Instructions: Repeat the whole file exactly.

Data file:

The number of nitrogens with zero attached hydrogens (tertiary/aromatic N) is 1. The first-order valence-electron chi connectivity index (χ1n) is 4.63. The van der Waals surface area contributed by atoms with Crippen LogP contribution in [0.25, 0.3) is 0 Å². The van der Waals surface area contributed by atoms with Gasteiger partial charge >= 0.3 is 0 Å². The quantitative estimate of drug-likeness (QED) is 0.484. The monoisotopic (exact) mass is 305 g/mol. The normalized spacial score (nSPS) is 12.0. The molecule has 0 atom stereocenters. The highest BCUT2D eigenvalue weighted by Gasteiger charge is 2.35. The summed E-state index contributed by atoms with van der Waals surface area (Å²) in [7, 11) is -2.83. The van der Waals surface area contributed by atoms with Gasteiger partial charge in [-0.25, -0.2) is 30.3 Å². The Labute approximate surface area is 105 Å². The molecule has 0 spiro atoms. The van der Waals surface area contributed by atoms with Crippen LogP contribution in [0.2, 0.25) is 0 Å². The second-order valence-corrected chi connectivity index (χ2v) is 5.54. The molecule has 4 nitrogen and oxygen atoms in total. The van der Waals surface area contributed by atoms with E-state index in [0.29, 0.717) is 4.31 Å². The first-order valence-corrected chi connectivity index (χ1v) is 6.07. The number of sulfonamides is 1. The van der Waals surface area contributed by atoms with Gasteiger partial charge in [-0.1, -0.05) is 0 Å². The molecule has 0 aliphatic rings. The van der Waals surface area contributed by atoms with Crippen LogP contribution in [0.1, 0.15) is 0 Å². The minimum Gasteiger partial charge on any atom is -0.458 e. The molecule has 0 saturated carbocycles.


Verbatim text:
The number of nitrogens with zero attached hydrogens (tertiary/aromatic N) is 1. The first-order valence-electron chi connectivity index (χ1n) is 4.63. The van der Waals surface area contributed by atoms with Crippen LogP contribution in [0.25, 0.3) is 0 Å². The van der Waals surface area contributed by atoms with Gasteiger partial charge >= 0.3 is 0 Å². The quantitative estimate of drug-likeness (QED) is 0.484. The monoisotopic (exact) mass is 305 g/mol. The normalized spacial score (nSPS) is 12.0. The molecule has 0 atom stereocenters. The highest BCUT2D eigenvalue weighted by Gasteiger charge is 2.35. The summed E-state index contributed by atoms with van der Waals surface area (Å²) in [7, 11) is -2.83. The van der Waals surface area contributed by atoms with Gasteiger partial charge in [-0.25, -0.2) is 30.3 Å². The Labute approximate surface area is 105 Å². The molecule has 0 spiro atoms. The van der Waals surface area contributed by atoms with Crippen LogP contribution in [0.2, 0.25) is 0 Å². The second-order valence-corrected chi connectivity index (χ2v) is 5.54. The molecule has 4 nitrogen and oxygen atoms in total. The van der Waals surface area contributed by atoms with E-state index in [0.29, 0.717) is 4.31 Å². The first-order valence-corrected chi connectivity index (χ1v) is 6.07. The number of sulfonamides is 1. The van der Waals surface area contributed by atoms with Gasteiger partial charge in [-0.1, -0.05) is 0 Å². The molecule has 0 aliphatic rings. The van der Waals surface area contributed by atoms with Crippen LogP contribution in [0.1, 0.15) is 0 Å². The minimum Gasteiger partial charge on any atom is -0.458 e. The molecule has 0 saturated carbocycles.